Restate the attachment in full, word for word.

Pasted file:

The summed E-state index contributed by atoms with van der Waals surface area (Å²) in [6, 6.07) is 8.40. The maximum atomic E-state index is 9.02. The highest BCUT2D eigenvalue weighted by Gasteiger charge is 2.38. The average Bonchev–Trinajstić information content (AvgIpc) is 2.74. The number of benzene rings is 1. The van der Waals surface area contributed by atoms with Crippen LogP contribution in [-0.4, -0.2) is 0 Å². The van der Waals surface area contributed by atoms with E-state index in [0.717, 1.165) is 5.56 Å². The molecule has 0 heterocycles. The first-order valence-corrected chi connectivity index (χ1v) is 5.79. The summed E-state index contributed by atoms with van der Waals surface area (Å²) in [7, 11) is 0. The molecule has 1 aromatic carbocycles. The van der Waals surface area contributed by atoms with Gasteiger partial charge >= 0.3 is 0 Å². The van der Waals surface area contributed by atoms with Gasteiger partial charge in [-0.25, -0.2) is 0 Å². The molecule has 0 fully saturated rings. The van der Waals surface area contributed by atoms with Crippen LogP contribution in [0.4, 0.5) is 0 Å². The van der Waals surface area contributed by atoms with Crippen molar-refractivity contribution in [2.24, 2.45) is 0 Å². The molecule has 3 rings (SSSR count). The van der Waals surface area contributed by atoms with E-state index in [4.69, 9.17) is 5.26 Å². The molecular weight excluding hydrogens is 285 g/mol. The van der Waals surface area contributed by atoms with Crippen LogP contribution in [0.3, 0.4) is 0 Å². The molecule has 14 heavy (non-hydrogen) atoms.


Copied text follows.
The summed E-state index contributed by atoms with van der Waals surface area (Å²) in [6, 6.07) is 8.40. The maximum atomic E-state index is 9.02. The highest BCUT2D eigenvalue weighted by Gasteiger charge is 2.38. The average Bonchev–Trinajstić information content (AvgIpc) is 2.74. The number of benzene rings is 1. The van der Waals surface area contributed by atoms with Crippen LogP contribution in [-0.4, -0.2) is 0 Å². The van der Waals surface area contributed by atoms with E-state index in [0.717, 1.165) is 5.56 Å². The molecule has 0 heterocycles. The first-order valence-corrected chi connectivity index (χ1v) is 5.79. The summed E-state index contributed by atoms with van der Waals surface area (Å²) in [7, 11) is 0. The molecule has 1 aromatic carbocycles. The van der Waals surface area contributed by atoms with Gasteiger partial charge >= 0.3 is 0 Å². The van der Waals surface area contributed by atoms with Gasteiger partial charge in [-0.25, -0.2) is 0 Å². The molecule has 0 fully saturated rings. The van der Waals surface area contributed by atoms with Crippen LogP contribution in [0.4, 0.5) is 0 Å². The van der Waals surface area contributed by atoms with Crippen molar-refractivity contribution in [2.24, 2.45) is 0 Å². The molecule has 3 rings (SSSR count). The van der Waals surface area contributed by atoms with E-state index in [4.69, 9.17) is 5.26 Å². The molecular weight excluding hydrogens is 285 g/mol. The van der Waals surface area contributed by atoms with Crippen LogP contribution in [0.3, 0.4) is 0 Å². The molecule has 14 heavy (non-hydrogen) atoms.